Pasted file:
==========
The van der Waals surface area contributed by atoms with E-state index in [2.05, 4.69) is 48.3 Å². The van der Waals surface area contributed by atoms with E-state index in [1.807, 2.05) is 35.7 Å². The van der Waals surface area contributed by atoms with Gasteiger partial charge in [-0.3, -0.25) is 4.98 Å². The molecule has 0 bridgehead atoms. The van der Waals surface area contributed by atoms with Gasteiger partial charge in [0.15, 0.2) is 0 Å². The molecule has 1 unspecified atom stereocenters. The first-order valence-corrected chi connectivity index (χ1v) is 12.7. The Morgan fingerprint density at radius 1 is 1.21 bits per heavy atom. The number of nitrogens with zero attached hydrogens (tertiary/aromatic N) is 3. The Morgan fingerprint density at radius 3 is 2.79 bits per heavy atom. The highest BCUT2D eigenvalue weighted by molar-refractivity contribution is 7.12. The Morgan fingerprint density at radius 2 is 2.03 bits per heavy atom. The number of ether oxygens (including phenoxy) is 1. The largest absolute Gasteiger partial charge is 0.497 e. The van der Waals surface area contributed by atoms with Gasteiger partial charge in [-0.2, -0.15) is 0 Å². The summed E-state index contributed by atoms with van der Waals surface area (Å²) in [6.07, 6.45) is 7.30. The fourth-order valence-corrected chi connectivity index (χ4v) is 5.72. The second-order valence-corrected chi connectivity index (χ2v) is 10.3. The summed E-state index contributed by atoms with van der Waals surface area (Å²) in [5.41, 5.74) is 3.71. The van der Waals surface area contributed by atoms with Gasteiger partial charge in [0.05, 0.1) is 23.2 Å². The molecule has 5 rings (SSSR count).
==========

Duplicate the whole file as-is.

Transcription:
The van der Waals surface area contributed by atoms with E-state index in [2.05, 4.69) is 48.3 Å². The van der Waals surface area contributed by atoms with E-state index in [1.807, 2.05) is 35.7 Å². The van der Waals surface area contributed by atoms with Gasteiger partial charge in [-0.3, -0.25) is 4.98 Å². The molecule has 0 bridgehead atoms. The van der Waals surface area contributed by atoms with Gasteiger partial charge in [0.15, 0.2) is 0 Å². The molecule has 1 unspecified atom stereocenters. The first-order valence-corrected chi connectivity index (χ1v) is 12.7. The Morgan fingerprint density at radius 1 is 1.21 bits per heavy atom. The number of nitrogens with zero attached hydrogens (tertiary/aromatic N) is 3. The Morgan fingerprint density at radius 3 is 2.79 bits per heavy atom. The highest BCUT2D eigenvalue weighted by molar-refractivity contribution is 7.12. The Morgan fingerprint density at radius 2 is 2.03 bits per heavy atom. The number of ether oxygens (including phenoxy) is 1. The largest absolute Gasteiger partial charge is 0.497 e. The van der Waals surface area contributed by atoms with Gasteiger partial charge in [-0.2, -0.15) is 0 Å². The summed E-state index contributed by atoms with van der Waals surface area (Å²) in [6.07, 6.45) is 7.30. The fourth-order valence-corrected chi connectivity index (χ4v) is 5.72. The second-order valence-corrected chi connectivity index (χ2v) is 10.3. The summed E-state index contributed by atoms with van der Waals surface area (Å²) in [5.41, 5.74) is 3.71. The van der Waals surface area contributed by atoms with Gasteiger partial charge in [0.05, 0.1) is 23.2 Å². The molecule has 5 rings (SSSR count).